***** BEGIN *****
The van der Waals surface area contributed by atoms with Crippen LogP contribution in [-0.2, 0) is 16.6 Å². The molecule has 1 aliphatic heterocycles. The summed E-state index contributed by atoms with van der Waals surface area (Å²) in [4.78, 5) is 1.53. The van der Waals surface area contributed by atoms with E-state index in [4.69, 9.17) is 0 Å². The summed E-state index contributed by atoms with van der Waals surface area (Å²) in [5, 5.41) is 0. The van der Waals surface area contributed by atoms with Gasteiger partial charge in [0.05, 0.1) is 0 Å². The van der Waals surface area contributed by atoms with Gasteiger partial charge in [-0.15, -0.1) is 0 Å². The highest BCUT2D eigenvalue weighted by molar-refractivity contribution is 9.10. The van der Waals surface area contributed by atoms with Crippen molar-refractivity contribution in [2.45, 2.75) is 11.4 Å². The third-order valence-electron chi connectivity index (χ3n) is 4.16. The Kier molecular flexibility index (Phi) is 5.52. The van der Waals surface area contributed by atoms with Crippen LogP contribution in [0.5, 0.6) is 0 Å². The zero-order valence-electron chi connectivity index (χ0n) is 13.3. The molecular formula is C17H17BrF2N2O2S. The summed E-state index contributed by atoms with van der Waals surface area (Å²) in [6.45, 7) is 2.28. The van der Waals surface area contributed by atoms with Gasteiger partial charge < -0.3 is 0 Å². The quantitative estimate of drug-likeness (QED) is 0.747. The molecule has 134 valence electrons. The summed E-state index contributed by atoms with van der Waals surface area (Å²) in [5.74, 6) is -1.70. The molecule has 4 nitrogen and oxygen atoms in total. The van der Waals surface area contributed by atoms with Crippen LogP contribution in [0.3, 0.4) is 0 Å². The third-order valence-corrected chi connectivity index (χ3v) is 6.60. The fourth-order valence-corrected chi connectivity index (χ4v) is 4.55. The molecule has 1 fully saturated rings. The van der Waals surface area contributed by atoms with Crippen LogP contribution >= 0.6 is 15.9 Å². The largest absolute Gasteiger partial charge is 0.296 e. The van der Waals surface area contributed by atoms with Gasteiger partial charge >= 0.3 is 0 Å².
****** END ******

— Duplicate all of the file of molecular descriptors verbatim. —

The van der Waals surface area contributed by atoms with Crippen LogP contribution in [-0.2, 0) is 16.6 Å². The molecule has 1 aliphatic heterocycles. The summed E-state index contributed by atoms with van der Waals surface area (Å²) in [4.78, 5) is 1.53. The van der Waals surface area contributed by atoms with E-state index in [4.69, 9.17) is 0 Å². The summed E-state index contributed by atoms with van der Waals surface area (Å²) in [5, 5.41) is 0. The van der Waals surface area contributed by atoms with Gasteiger partial charge in [0.05, 0.1) is 0 Å². The van der Waals surface area contributed by atoms with Gasteiger partial charge in [-0.15, -0.1) is 0 Å². The highest BCUT2D eigenvalue weighted by molar-refractivity contribution is 9.10. The van der Waals surface area contributed by atoms with Crippen molar-refractivity contribution in [2.45, 2.75) is 11.4 Å². The third-order valence-electron chi connectivity index (χ3n) is 4.16. The Kier molecular flexibility index (Phi) is 5.52. The van der Waals surface area contributed by atoms with Crippen LogP contribution in [0.5, 0.6) is 0 Å². The zero-order valence-electron chi connectivity index (χ0n) is 13.3. The molecular formula is C17H17BrF2N2O2S. The summed E-state index contributed by atoms with van der Waals surface area (Å²) in [6.45, 7) is 2.28. The van der Waals surface area contributed by atoms with Gasteiger partial charge < -0.3 is 0 Å². The quantitative estimate of drug-likeness (QED) is 0.747. The molecule has 134 valence electrons. The summed E-state index contributed by atoms with van der Waals surface area (Å²) in [5.74, 6) is -1.70. The molecule has 4 nitrogen and oxygen atoms in total. The van der Waals surface area contributed by atoms with Crippen LogP contribution in [0.3, 0.4) is 0 Å². The third-order valence-corrected chi connectivity index (χ3v) is 6.60. The fourth-order valence-corrected chi connectivity index (χ4v) is 4.55. The molecule has 1 fully saturated rings. The van der Waals surface area contributed by atoms with Crippen LogP contribution >= 0.6 is 15.9 Å². The largest absolute Gasteiger partial charge is 0.296 e. The van der Waals surface area contributed by atoms with Gasteiger partial charge >= 0.3 is 0 Å².